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NuitBlancheTO20161001_099sm | by DawnOne
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Nuit Blanche, Toronto 2016 © Linda Dawn Hammond / IndyFoto

OBLIVION Curated by Janine Marchessault and Michael Prokopow, you'll find three exhibition projects at Nathan Phillips Square and City Hall.

OBLIVION is about destruction and forgetting. It is about drowning in the pitch-blackness of pure and final absence. And it is about the possibilities of adaptation and unprecedented renewal.

— Janine Marchessault / Michael Prokopow

Three artists explore the elemental aspects of our cosmic existence. An astonishing enactment of the Sun’s death, a spellbinding performance of corporeal transcendence, and a wondrous ocean of recycled textiles invite viewers to ponder profound transformations, celestial and earthly. Location: Nathan Philips Square & in City Hall.

Nathan Phillips Square/City Hall


Curatorial Statement

It is well known that there will come a time in the vastly distant future, when the Sun –- the gigantic life-giving molten of hydrogen and helium – will die. Science fiction writers have long spectulated that the earth's primordial ocean might well escape this solar catastrophe as nebulae metamorphose into new life. Three artists – Director X, Floria Sigismondi and Philip Beesley – consider the elemental aspects of our cosmic existence.



Philip Beesley - Toronto, Canada


Ocean will create a turbulent primal environment in the Rotunda of City Hall. A constantly-changing canopy of recycled textiles induces vast, unstable forces where brilliant bursts of light alternate with dark, surging movements and intense waves of hypnotic sound. A chorus of cries and whispers echoes within rising waves.


This dense aggregation of raw recycled textiles from H&M's Garment Collecting Initiative is transformed into an intricate and undulating mass, evoking the emergence of life in the ocean environment from unconscious realms into living form. This deeply immersive installation questions the hardened boundaries of traditional architecture and evokes self-generation, renewal and adaptation.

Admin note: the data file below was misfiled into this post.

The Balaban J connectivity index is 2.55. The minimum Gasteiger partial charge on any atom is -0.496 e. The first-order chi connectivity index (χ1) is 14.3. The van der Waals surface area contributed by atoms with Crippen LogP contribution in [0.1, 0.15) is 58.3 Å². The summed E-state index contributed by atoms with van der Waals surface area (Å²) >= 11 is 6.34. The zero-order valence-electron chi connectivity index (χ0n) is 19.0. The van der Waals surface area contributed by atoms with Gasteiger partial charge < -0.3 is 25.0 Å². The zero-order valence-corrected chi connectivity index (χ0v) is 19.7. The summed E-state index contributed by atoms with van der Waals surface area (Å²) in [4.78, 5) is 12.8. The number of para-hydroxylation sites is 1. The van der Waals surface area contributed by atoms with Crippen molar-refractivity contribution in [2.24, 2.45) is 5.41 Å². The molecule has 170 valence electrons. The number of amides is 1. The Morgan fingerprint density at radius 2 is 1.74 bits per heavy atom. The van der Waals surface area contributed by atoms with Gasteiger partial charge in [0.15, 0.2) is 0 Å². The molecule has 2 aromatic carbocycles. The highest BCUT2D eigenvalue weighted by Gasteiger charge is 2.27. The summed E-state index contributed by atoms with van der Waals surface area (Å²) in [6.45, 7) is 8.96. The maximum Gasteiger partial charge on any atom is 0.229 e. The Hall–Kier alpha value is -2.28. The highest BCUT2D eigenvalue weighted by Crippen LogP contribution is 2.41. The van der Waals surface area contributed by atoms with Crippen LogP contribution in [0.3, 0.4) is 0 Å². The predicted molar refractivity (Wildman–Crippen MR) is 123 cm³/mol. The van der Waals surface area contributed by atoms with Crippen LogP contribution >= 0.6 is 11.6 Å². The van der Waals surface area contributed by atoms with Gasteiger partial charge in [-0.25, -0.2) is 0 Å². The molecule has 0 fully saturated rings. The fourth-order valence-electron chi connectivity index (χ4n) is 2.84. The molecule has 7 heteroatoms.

The work has been developed with Waterloo’s Living Architecture System Group and sound designer Salvador Breed.

A professor in the School of Architecture at the University of Waterloo, Philip Beesley is widely known as a pioneer in responsive architecture and sculpture. His Toronto practice Beesley Pucher Seifert is an interdisciplinary design firm that combines public buildings with international art installations. Beesley's work was selected to represent Canada at the 2010 Venice Biennale for Architecture. His distinctions include the Prix de Rome in Architecture, ACADIA Award for Research, Architizer A+ and Azure AZ Award.

PBAI is led by experimental sculptor/architect Philip Beesley and architect Rolf Seifert. Current collaborators include Rachel Armstrong, Salvador Breed, Rob Gorbet, Iris van Herpen, and Dana Kulic. The work of the collective has included collaborations with numerous architects, artists, engineers, designers, and scientists.

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Taken on October 1, 2016